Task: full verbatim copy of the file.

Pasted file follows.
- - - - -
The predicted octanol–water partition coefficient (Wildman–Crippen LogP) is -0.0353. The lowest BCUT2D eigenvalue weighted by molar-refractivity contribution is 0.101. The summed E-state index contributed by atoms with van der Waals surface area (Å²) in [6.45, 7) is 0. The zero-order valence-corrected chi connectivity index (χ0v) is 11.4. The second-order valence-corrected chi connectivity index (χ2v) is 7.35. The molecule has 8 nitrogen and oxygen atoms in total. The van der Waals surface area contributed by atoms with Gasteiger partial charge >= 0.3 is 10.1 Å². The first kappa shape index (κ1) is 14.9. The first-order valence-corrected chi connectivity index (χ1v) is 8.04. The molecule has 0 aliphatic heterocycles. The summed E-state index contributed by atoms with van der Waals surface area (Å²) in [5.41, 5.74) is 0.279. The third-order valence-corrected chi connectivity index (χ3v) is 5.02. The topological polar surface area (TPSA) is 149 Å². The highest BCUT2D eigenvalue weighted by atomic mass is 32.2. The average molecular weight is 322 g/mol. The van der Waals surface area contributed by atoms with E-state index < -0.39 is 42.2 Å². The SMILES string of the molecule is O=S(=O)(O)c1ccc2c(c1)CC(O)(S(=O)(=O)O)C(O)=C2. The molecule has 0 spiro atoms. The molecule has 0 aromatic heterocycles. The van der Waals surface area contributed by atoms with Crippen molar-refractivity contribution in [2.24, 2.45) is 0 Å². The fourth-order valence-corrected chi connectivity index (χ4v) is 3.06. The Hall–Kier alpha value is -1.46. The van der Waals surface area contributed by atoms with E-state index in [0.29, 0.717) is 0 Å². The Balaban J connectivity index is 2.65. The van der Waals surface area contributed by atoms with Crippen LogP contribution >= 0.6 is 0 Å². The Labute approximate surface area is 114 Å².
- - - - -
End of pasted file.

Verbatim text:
The predicted octanol–water partition coefficient (Wildman–Crippen LogP) is -0.0353. The lowest BCUT2D eigenvalue weighted by molar-refractivity contribution is 0.101. The summed E-state index contributed by atoms with van der Waals surface area (Å²) in [6.45, 7) is 0. The zero-order valence-corrected chi connectivity index (χ0v) is 11.4. The second-order valence-corrected chi connectivity index (χ2v) is 7.35. The molecule has 8 nitrogen and oxygen atoms in total. The van der Waals surface area contributed by atoms with Gasteiger partial charge >= 0.3 is 10.1 Å². The first kappa shape index (κ1) is 14.9. The first-order valence-corrected chi connectivity index (χ1v) is 8.04. The molecule has 0 aliphatic heterocycles. The summed E-state index contributed by atoms with van der Waals surface area (Å²) in [5.41, 5.74) is 0.279. The third-order valence-corrected chi connectivity index (χ3v) is 5.02. The topological polar surface area (TPSA) is 149 Å². The highest BCUT2D eigenvalue weighted by atomic mass is 32.2. The average molecular weight is 322 g/mol. The van der Waals surface area contributed by atoms with E-state index < -0.39 is 42.2 Å². The SMILES string of the molecule is O=S(=O)(O)c1ccc2c(c1)CC(O)(S(=O)(=O)O)C(O)=C2. The molecule has 0 spiro atoms. The molecule has 0 aromatic heterocycles. The van der Waals surface area contributed by atoms with Crippen molar-refractivity contribution in [2.24, 2.45) is 0 Å². The fourth-order valence-corrected chi connectivity index (χ4v) is 3.06. The Hall–Kier alpha value is -1.46. The van der Waals surface area contributed by atoms with E-state index in [0.29, 0.717) is 0 Å². The Balaban J connectivity index is 2.65. The van der Waals surface area contributed by atoms with Crippen LogP contribution >= 0.6 is 0 Å². The Labute approximate surface area is 114 Å².